Imperial welcomed Novartis to White City as the global pharmaceuticals company opens its new UK headquarters.
Novartis has relocated its UK base and more than 600 staff to The WestWorks at White City Place, opposite Imperial’s White City Campus.
Secretary of State for Health and Social Care Matt Hancock MP formally opened the new offices at a ribbon cutting ceremony on Tuesday 11 February, attended by Vas Narasimhan, Chief Executive Officer at Novartis and Professor Alice Gast, President of Imperial.
Building a healthier tomorrow
Novartis is the latest in a series of life sciences companies - including Autolus, Gamma Delta and Synthace - to take up residence in the region, which is emerging as a leading cluster for European life sciences research and innovation.
As the largest sponsor of clinical trials in the UK, Novartis is already a close collaborator with the College. The company has supported clinical studies at Imperial spanning healthy ageing, immunology and inflammation, as well as research into the early stages of the development of chronic obstructive pulmonary disease, liver fibrosis, and better treatments for women with ovarian cancer.
It is envisaged that the move will pave the way to greater collaboration between Imperial and Novartis through proximity to the College’s White City campus, which co-locates multidisciplinary research teams, global businesses, new startups and fast-growth companies to translate discoveries into benefits for society.
Haseeb Ahmad, Managing Director, UK, Ireland and Nordics, Novartis Pharmaceuticals and Country President, Novartis UK, said: “The UK life sciences sector is at a crossroads, with many opportunities available for cutting-edge innovation and partnerships. White City is fast becoming one of the UK’s most exciting new hubs for life sciences, and puts us in the perfect position to continue working with our partners to find new ways to innovate and collaborate to build a healthier tomorrow”
What we set out to do at White City is all about synergy - of having strong corporate, international and academic partners, having our doors open to these partners and having the ability to collaborate freely in close proximity. Professor Alice Gast President, Imperial College London
Speaking at the ribbon cutting event to mark the opening of the new Novartis Headquarters, Secretary of State for Health and Social Care Matt Hancock MP said he was “excited” about the developments at White City and its emerging ecosystem, and underlined the importance of a “holy trinity” of “private enterprise, academic research, and the effective and empowering role of Government”. He added: “We are all on a collective endeavour - a common mission to improve people’s lives right across the planet.
Vas Narasimhan, Chief Executive Officer at Novartis, said at the event: “This is a historic day for Novartis in the UK. It is the moment we will all remember as the start of the next chapter on our journey to be a leader in providing world class medicines to the UK population.” Describing the UK as “one of the most important places on the planet for innovation” he said that the move to White City would enable Novartis to become part of the capital’s digital and biotech ecosystem.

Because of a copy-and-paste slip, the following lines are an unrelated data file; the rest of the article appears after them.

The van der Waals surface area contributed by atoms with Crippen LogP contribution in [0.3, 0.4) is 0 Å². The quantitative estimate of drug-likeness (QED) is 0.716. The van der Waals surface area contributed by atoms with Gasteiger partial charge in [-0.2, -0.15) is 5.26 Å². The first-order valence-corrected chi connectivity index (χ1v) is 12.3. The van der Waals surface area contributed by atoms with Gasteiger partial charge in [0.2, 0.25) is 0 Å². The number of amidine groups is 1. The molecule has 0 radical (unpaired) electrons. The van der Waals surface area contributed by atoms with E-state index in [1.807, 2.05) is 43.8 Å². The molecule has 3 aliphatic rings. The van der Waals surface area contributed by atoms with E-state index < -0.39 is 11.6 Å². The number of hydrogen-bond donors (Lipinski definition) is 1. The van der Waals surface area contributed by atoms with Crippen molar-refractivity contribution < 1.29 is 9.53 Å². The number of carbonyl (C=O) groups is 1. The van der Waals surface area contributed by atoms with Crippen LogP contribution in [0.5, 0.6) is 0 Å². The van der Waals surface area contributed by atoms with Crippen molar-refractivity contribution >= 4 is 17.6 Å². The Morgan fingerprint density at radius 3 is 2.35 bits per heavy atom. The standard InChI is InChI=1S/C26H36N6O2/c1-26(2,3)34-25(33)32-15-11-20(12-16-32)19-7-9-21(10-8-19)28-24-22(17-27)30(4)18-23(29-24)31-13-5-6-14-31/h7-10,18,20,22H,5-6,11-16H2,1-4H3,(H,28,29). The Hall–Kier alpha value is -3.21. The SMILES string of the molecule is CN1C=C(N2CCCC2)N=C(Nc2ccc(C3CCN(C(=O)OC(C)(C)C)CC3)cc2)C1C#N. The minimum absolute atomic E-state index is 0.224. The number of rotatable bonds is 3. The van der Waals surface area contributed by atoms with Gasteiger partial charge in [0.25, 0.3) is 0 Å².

Synergy and collaboration
To coincide with the opening of the new headquarters, Novartis Institutes for BioMedical Research (NIBR) - known as the company’s ‘innovation engine’ - hosted a scientific symposium for around 200 UK scientists at Imperial’s Molecular Sciences Research Hub (MSRH). The £167 million facility on the College’s White City Campus convenes more than 800 scientists, clinicians, engineers and business partners to address global challenges across areas such as energy, healthcare and sustainability.
The NIBR team collaborate across scientific and organisational boundaries, with a focus on powerful new technologies that have the potential to help produce therapeutic breakthroughs for patients. The symposium, titled At the frontiers of science: Novartis research, innovation and collaboration, explored research and development in cell and gene therapies, inflammation and oncology.
Opening the symposium, Professor Alice Gast referred to a comparative study she undertook of White City and Kendall Square, Cambridge MA for Imperial’s Council. In it she said that she wrote: “it all took off when Novartis moved in”, referring to the company’s move to MIT’s neighbourhood in 2002. “I feel a certain sense of déjà vu and good karma about your move here,” she said.
“What we set out to do at White City is all about synergy - of having strong corporate, international and academic partners, having our doors open to these partners and having the ability to collaborate freely in close proximity.”
We already collaborate significantly with Novartis UK and I look forward to welcoming the Novartis team to joins us in new modes of fruitful collaboration...I believe it will be unique in the world".
Article text (excluding photos or graphics) © Imperial College London.
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